Alexander Morse 1:48

    I’m joined by Camille Mackler, founder and executive director of Immigrant Advocates Response Collaborative or Immigrant ARC, and Professor Sarah Rogerson, director of the Immigration Law Clinic at the Albany Law School. Thank you both for being here today to discuss the current Afghan refugee crisis.

    Camille Macker 2:05

    Thanks for having us.

    Sarah Rogerson 2:06

    Happy to be here.

    Alexander Morse 2:07

    So you two have likely been working around the clock meeting with refugees, nonprofit organizations, state and local government agencies, politicians, etc. With the recent events unfolding in Afghanistan, the end of the United States occupation in the country and the withdrawal of the American soldiers, followed by the rapid ascent of the Taliban reclaiming of the country, we are facing a humanitarian crisis. The resettlement of thousands, if not hundreds of thousands, of Afghan refugees. In New York, Governor Kathy Hochul recently announced that at least 1,143 Afghans will be resettled across New York State. And I have the numbers here, I’m just going to recite them real quick: 100 Afghan refugees are going to be resettled in Albany; 335 headed towards Buffalo; 240 in the New York City area; 200 in Rochester; 248 in Syracuse; and 20 in Utica. And so while these numbers can be subject to change, let’s start here. Who is being resettled? How did New York State determine these numbers?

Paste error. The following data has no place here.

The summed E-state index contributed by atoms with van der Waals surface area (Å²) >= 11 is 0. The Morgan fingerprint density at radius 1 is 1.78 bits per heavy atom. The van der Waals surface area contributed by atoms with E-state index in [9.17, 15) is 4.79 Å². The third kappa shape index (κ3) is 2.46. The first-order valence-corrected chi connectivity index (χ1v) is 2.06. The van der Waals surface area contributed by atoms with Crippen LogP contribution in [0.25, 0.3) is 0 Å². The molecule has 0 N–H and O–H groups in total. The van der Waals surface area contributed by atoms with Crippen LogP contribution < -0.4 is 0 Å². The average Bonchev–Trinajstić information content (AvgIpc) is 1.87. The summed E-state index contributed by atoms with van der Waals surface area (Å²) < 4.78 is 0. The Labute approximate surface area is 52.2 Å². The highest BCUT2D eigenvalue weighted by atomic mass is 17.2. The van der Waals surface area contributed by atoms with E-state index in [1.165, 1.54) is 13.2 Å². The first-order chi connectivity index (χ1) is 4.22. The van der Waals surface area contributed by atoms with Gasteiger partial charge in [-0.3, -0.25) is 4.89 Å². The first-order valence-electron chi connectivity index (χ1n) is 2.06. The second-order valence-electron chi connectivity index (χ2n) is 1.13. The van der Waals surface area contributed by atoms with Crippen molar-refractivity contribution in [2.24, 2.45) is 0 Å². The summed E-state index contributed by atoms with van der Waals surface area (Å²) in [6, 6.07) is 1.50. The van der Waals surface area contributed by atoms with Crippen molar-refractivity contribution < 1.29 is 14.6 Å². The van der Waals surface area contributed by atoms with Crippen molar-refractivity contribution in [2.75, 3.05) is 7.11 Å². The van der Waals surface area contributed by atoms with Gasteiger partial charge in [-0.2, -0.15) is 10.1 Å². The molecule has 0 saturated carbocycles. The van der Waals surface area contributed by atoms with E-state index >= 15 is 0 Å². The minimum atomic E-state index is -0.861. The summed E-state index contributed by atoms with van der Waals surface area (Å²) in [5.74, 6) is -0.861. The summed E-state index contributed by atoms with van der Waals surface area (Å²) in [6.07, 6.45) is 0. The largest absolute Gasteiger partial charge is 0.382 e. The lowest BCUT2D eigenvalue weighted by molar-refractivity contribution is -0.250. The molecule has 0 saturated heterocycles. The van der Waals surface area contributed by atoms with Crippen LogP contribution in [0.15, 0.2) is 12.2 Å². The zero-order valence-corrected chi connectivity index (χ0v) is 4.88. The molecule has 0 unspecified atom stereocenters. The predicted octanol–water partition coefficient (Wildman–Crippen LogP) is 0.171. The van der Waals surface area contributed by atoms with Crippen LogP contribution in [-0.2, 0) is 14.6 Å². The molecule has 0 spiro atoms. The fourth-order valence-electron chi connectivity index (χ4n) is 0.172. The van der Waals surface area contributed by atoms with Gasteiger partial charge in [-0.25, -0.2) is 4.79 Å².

Camille Macker 3:21